Company researchers describe the general ecosystem model (GEM) in the Microsoft Green blog and also have published an article in the journal Nature (paid access) arguing for other scientists to get involved in a project they say will better support conservation and biodiversity. A global data-gathering program is expensive, and Microsoft Research says it and other GEM supporters are calling on governments worldwide to support programs that collect and manage ecological and climate data.
A general circulation model (GCM), the blog explains, is a mathematical model that imitates the earth’s land, ocean and atmosphere, and can be used for weather forecasting as well as understanding and predicting climate change. A GEM takes the technology a step further and uses computer modeling to help scientists and policy makers understand terrestrial and marine ecosystems.
Microsoft Research and the United Nations Environment Programme World Conservation Monitoring Center (UNEP-WCMC) have spent the past two years developing a prototype GEM. It’s called the Madingley Model, and it builds on the group’s recently finished global carbon cycle model, and mimics all animal life on land and in the sea.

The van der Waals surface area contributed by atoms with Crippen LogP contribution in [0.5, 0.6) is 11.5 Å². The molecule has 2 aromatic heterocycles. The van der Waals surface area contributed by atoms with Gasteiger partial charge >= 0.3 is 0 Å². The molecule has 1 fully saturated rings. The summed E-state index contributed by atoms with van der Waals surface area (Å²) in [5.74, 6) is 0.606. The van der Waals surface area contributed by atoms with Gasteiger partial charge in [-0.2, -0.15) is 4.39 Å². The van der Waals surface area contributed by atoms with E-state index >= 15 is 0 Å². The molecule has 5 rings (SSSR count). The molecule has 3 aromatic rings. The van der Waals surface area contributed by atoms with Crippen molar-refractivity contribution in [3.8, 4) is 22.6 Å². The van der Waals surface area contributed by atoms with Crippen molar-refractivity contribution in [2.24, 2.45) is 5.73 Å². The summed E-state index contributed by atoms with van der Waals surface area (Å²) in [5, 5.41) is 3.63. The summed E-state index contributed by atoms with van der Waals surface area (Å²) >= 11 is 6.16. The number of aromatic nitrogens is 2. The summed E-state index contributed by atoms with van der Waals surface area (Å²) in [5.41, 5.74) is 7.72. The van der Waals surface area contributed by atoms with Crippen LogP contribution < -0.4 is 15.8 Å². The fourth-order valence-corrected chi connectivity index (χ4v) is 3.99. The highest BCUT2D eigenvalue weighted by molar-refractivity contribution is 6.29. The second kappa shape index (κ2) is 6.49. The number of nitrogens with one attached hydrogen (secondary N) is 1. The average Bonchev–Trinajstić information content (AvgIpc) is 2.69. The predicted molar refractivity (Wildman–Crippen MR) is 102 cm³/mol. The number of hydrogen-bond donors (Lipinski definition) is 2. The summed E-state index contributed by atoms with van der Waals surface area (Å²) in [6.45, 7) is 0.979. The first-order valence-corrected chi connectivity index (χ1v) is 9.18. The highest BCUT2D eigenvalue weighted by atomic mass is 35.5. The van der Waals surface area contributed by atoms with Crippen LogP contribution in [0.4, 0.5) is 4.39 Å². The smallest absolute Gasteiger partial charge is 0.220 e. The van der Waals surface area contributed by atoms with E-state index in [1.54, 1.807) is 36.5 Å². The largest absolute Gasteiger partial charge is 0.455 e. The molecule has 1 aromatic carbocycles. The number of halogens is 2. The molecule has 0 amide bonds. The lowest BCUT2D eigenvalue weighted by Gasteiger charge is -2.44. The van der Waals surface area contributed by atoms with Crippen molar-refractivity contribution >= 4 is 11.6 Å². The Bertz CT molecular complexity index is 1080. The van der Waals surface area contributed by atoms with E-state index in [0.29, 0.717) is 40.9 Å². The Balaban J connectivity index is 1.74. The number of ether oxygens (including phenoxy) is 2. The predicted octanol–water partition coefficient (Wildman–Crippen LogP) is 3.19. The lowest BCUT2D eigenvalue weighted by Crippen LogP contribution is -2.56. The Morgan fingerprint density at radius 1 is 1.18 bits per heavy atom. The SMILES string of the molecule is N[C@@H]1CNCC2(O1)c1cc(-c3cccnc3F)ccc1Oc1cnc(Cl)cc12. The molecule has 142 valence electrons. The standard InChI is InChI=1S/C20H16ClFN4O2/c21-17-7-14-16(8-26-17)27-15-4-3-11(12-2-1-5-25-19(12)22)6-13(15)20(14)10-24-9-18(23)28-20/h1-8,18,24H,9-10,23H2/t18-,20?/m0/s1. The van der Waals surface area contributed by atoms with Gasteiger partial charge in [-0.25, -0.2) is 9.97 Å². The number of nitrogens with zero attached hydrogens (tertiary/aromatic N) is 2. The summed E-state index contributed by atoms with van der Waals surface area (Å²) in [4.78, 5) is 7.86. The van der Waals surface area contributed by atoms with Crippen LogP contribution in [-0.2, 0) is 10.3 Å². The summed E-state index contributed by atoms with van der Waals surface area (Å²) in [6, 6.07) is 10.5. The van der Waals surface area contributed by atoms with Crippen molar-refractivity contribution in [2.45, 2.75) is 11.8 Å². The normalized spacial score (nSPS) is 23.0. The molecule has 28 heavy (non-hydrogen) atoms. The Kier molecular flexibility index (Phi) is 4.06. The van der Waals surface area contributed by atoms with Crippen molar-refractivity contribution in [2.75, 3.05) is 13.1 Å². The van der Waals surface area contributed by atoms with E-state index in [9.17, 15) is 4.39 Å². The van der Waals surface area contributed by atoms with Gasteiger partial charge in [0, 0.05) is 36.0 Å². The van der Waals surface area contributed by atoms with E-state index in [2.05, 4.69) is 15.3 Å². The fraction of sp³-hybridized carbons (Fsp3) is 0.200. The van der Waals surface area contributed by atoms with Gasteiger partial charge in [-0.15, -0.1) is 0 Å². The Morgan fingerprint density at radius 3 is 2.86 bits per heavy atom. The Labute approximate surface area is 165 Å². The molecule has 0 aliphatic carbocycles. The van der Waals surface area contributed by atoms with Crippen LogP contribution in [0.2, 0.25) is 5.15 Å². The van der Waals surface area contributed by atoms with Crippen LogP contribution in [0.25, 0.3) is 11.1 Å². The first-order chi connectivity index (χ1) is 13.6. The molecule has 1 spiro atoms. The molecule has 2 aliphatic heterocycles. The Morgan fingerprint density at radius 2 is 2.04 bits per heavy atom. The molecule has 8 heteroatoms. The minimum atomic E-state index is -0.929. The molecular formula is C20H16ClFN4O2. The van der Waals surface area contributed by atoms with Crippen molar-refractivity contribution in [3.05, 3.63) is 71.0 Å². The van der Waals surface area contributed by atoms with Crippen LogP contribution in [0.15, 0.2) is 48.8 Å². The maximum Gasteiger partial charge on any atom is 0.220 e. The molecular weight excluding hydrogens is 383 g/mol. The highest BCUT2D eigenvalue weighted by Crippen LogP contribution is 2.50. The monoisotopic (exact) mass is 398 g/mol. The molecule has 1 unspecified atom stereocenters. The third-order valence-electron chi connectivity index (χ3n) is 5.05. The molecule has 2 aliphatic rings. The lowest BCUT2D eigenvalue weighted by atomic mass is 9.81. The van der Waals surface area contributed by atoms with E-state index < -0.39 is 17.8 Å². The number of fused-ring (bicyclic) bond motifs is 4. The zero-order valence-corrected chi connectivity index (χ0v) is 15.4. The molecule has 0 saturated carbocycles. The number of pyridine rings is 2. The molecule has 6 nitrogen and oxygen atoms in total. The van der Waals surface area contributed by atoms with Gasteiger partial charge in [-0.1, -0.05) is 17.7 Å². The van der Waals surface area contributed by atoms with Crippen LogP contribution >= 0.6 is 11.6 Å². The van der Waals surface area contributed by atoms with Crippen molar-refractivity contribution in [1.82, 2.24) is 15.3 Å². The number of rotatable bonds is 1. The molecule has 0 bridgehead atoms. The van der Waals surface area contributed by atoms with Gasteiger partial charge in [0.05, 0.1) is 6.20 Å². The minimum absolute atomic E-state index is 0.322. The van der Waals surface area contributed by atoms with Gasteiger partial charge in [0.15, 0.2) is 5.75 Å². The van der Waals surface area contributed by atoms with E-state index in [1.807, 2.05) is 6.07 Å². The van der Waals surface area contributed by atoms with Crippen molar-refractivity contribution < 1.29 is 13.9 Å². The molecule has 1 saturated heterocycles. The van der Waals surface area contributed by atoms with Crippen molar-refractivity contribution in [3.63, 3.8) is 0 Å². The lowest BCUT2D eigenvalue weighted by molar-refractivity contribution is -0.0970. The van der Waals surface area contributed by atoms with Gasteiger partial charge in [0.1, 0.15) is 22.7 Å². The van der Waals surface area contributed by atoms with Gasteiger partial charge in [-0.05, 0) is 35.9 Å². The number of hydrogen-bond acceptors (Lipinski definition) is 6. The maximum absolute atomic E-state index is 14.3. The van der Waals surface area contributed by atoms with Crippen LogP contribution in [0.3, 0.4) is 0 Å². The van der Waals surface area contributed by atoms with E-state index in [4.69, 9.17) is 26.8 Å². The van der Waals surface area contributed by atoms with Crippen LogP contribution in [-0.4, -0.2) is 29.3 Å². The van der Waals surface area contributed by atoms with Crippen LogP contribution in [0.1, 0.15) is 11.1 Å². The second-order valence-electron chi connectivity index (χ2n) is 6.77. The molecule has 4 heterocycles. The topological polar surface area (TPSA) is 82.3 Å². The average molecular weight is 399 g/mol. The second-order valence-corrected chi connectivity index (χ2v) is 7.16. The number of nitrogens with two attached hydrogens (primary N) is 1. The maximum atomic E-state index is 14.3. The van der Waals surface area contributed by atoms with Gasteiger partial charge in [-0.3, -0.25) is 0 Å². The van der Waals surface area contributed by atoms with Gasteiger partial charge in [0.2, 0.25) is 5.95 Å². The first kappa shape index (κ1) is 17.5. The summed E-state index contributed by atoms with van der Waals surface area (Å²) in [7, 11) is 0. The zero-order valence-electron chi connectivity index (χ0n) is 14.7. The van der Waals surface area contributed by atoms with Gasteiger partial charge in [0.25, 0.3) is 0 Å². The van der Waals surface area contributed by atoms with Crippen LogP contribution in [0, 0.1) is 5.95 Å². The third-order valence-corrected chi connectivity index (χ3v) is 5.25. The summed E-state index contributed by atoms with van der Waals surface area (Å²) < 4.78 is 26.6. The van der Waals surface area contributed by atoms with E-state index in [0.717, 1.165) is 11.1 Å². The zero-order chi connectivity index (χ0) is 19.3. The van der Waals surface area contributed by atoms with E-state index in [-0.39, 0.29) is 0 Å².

According to Drew Purves, head of Microsoft’s Computational Ecology and Environmental Science Group, the end goal is to enable conservationists to use data from GEMs and other models to guide global conservation policy.
In a Jan. 10 column on Environmental Leader, Darden Restaurants manager of sustainability Brandon Tidwell says the intersection of technology and sustainability, and increased focus on natural resources will be two of the top five corporate sustainability trends in 2013. Technology will be increasingly used to look at real-time data and make immediate recommendations to conserve resources, Tidwell forecasts.
In May 2012, Anglo American, Grupo Andre Maggi, PepsiCo, Vale, Votorantim and Walmart partnered to develop business strategies that protect the ecosystems in which they operate in Brazil.